Yesterday Stefan Hennis, Board Member of CHOICE for Youth and Sexuality and youth representative in the Dutch delegation presented his statement in the Plenary of the 47th session of the CPD. Stefan spoke very passionately about his personal experience on agenda item 4, which dealt with the national experience in population matters. Delegates and CSO representatives in conference room 1 were fascinated and listened carefully to Stefan’s statement. After his final words, the cheer and round of applause was overwhelming! Below you can find the transcript of Stefan’s statement:
Honorable chair, esteemed delegates,
My name is Stefan Hennis and I am a youth representative on the Dutch delegation. When my delegation asked me to relate our national experience to you through this statement I felt honored. This is a unique chance, not only to highlight our best practices and challenges as a country, but also to share these with you from a youth perspective. So I started asking myself, ‘what is my personal experience, my story?’ After searching long for something interesting to tell you, I can only conclude that my story is rather uneventful. Growing up in The Netherlands I have faced very little difficulties when it comes to my sexual and reproductive health and rights. I received comprehensive sexuality education in secondary school, where I learned about love, relationships, sex, STI’s, and pregnancy. Whenever I feel uncertain about my sexual health, I can consult with experts online or over the phone, make a doctor’s appointment, and do a STI test at a local clinic. I live without the fear of unplanned pregnancy, as both my partner and me have easy and affordable access to modern contraceptives. And, personally, I have never been subjected to taboos, stigma or discrimination. I feel and I am privileged to grow up in a country that allows me to be myself and where my sexuality does not have to be an issue of concern to me. An uneventful story, because it contains no life-changing issues. But that might be exactly what makes this story so interesting.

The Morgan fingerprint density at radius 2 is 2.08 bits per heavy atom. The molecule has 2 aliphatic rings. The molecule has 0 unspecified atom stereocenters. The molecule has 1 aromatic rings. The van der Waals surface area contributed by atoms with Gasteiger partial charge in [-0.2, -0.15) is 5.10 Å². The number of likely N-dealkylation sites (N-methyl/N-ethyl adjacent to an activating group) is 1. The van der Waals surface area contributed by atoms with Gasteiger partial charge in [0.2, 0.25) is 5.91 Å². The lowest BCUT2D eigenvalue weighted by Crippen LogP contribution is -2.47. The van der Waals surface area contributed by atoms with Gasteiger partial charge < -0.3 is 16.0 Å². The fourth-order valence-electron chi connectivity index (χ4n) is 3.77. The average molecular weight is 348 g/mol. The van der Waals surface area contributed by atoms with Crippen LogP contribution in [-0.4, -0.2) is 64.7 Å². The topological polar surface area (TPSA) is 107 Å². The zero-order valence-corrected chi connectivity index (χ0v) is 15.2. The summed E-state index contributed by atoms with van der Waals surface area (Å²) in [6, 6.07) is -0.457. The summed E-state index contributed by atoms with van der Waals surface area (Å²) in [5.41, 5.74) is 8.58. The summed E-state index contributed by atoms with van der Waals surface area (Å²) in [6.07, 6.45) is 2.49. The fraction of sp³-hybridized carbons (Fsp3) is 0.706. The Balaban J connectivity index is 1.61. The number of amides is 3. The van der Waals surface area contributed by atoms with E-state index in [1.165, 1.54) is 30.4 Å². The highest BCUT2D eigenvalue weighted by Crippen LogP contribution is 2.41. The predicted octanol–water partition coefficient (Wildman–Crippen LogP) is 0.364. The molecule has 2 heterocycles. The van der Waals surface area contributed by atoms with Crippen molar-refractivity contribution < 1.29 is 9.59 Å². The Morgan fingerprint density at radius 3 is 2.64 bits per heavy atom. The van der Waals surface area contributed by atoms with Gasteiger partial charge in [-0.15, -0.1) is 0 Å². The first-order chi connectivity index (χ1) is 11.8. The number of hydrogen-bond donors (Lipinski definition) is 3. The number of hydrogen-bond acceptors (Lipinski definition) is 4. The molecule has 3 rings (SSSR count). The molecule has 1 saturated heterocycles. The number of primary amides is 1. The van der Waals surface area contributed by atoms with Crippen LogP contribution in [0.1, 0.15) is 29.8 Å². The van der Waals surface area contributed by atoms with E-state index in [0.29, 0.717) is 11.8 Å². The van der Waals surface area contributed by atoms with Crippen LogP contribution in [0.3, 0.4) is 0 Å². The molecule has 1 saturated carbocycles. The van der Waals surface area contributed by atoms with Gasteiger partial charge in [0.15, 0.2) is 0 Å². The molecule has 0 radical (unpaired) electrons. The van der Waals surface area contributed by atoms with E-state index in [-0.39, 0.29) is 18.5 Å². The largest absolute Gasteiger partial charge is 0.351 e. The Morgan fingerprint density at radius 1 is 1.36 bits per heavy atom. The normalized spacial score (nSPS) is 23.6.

This, honorable delegates, is what the ICPD agenda aims to bring to all the people in the world. Healthy, happy lives that take place in resilient and productive societies. That is why the Netherlands has always been a strong supporter of the ICPD agenda.
The Netherlands is very proud that its family planning strategies are mentioned as a best practice in the ICPD Global Review Report. The Report notes that our ‘pragmatic and comprehensive approach to family planning – especially for young people - has resulted in one of the lowest abortion rates worldwide.’ The Dutch approach empowers individuals to make informed and free choices by providing universal access to integrated sexual and reproductive health information, education and services, including the access to modern contraceptives and emergency contraception. Comprehensive sexuality education is obligatory from the age of 12 to 15, and optional for primary school children through special programs. It is the combination of these youth-friendly services and education programs that explains our success at preventing unwanted pregnancy and thus the need for abortion.